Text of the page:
Your website does a lot of work for you. It’s your recruiting tool. It’s a company brochure. It’s your face online for customers who need help and prospects who want information. A website is the first place people go to learn more about your company, services or products after they hear about you at a trade show, in an ad or through a web search. Investors will pore over websites looking to learn about the company’s track record and viability.
But your website’s biggest role is as a sales and marketing powerhouse. Making your website a key part of your sales strategy can be key to your organization’s success. Here’s how to turn your website into a sales and marketing machine.
Optimize the Design for Sales
First, design matters. There are several design components you should consider to optimize your site for sales:
1. Streamline the design.
Good design improves ROI, instills trust and guides users through the process. A flashy, overloaded website looks amateurish.
2. Get organized. The way you organize your content and navigation behind the scenes should make it easy for a user to find the information she’s looking for. A simple, intuitive site architecture brings people to their goal easily, while a complicated architecture may send someone in the wrong direction, or even frustrate them enough to leave.
3. Put calls to action front and center. Giving users lots of opportunity to take the next step and complete their objective can help ensure they don’t get discouraged. Make it easy to find information about how to contact you, fill out a form for more information, download an asset and so on.
4. Watch your speed. Make sure that the website loads as quickly as possible; otherwise, people will abandon the process — fast.
Think About Your Content
These days, content is a key part of a sales-focused website. Well-researched content (in the form of blog posts, infographics, downloads, and more) can give people the answers they’re looking for, and build confidence in your organization.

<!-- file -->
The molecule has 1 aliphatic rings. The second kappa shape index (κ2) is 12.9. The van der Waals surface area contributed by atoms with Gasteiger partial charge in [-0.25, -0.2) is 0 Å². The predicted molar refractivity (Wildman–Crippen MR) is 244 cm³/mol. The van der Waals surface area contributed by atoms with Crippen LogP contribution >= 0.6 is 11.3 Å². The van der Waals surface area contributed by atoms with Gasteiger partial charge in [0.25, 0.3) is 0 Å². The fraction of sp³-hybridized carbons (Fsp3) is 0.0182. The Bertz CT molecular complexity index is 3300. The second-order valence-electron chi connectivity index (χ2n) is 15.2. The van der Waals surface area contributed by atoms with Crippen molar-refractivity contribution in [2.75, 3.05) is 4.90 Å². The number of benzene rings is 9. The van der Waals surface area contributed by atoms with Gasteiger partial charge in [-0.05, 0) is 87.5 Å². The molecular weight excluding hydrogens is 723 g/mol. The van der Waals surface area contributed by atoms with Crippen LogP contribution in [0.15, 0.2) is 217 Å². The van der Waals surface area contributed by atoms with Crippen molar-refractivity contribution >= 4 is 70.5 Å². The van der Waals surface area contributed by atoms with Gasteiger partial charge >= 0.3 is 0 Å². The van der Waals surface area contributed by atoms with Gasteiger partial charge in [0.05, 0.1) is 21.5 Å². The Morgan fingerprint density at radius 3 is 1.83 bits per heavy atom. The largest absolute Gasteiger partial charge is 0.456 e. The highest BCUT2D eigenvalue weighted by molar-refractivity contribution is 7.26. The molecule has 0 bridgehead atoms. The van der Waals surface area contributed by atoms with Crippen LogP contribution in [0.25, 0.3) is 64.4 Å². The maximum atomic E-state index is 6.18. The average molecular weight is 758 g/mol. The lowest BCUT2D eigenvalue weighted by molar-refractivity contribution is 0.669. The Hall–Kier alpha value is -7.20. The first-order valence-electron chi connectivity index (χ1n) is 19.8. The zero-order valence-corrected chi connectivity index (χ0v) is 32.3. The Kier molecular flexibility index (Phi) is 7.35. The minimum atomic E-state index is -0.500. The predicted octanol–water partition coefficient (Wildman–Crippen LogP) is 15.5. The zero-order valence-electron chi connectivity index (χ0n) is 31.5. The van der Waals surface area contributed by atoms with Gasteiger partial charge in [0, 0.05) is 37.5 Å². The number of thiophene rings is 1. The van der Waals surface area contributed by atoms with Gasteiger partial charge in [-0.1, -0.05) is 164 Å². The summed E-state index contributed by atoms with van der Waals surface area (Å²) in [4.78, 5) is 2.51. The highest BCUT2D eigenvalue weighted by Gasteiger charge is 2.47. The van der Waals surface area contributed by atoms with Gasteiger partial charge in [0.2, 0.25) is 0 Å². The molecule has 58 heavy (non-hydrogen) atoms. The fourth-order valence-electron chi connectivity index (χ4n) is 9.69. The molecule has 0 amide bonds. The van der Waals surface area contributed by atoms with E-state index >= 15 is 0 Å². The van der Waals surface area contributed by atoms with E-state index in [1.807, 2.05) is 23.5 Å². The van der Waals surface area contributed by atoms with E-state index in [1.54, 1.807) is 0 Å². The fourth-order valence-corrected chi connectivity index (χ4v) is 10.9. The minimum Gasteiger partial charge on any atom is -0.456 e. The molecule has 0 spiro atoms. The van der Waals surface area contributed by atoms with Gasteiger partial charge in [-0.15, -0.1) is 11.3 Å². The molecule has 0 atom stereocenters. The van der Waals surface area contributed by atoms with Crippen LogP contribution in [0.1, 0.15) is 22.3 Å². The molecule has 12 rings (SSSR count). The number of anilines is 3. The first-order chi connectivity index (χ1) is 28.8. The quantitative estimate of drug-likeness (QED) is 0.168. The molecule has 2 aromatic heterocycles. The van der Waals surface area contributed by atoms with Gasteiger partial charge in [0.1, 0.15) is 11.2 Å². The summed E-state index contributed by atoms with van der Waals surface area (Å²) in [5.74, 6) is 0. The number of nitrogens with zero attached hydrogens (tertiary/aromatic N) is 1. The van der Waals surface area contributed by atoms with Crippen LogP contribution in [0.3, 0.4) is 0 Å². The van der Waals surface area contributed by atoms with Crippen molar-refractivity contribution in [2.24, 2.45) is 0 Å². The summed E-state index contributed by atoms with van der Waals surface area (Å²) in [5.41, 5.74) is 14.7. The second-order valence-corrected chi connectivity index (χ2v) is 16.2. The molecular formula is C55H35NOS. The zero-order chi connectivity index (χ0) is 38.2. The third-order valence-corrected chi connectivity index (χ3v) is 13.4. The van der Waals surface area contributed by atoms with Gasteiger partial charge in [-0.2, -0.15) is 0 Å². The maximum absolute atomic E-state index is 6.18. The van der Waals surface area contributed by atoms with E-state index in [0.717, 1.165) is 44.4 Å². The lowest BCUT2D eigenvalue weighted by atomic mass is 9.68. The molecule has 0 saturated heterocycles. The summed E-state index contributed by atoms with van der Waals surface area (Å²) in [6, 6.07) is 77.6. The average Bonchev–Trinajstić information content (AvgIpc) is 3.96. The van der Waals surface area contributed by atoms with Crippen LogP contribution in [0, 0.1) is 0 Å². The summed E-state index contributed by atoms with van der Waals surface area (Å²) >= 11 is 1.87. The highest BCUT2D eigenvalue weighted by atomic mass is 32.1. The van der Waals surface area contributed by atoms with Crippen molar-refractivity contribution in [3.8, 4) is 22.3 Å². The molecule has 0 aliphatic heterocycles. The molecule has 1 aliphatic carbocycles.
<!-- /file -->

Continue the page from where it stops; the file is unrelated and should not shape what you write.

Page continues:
1. Provide concise, relevant content. Give customers the opportunity to learn at their own pace, but keep it short and sweet and drive them through the process. Too much information can be overwhelming.
2. Keep content fresh. Updating your content regularly gives people a reason to come back to learn more. And as you establish yourself as a reliable thought leader, you’ll build trust in your brand.
3. Don’t write content to fit your design. It’s easy to find a template you like, then write your content (whether that’s your About page or a blog post) to fit the template. Instead, follow the principles of “content-first design”: Write content for the story and the business first and then use design to present that in way that is digestible.
Keep Your Site Fresh
Don’t let your site stagnate. Consider a complete redesign every one to three years to keep up with your industry and competitors. In the meantime, use these tips to keep your website fresh:
1. Map your progress. Use tools such as Crazy Egg to get a baseline check of the heat map on your website. Where are people spending the most time? What are they most interested in?
2. Evaluate what’s working and what’s not. Pinpoint topics where you need more content. Spot the calls to action that are performing and make them more prominent.
3. Look at SEO. Perform an SEO report to see what keywords are driving people from search engines to your site. Consider PPC (pay-per-click) ads to drive specific traffic to you.
With the right design, content and strategy, you can turn any website into a compelling member of your sales team.
Marc Avila is the founder and team leader of 3 Media Web, a Boston area website development company. After working as a professional developer at a software company, Marc founded 3 Media Web in 2001. Fifteen years later, he is still building websites. These days, Marc is focused on helping companies create and manage beautiful, responsive websites to attract new visitors, generate leads and drive revenue. Marc is also a member of the Young Entrepreneur Council (YEC), an invite-only organization comprising the world's most promising young entrepreneurs.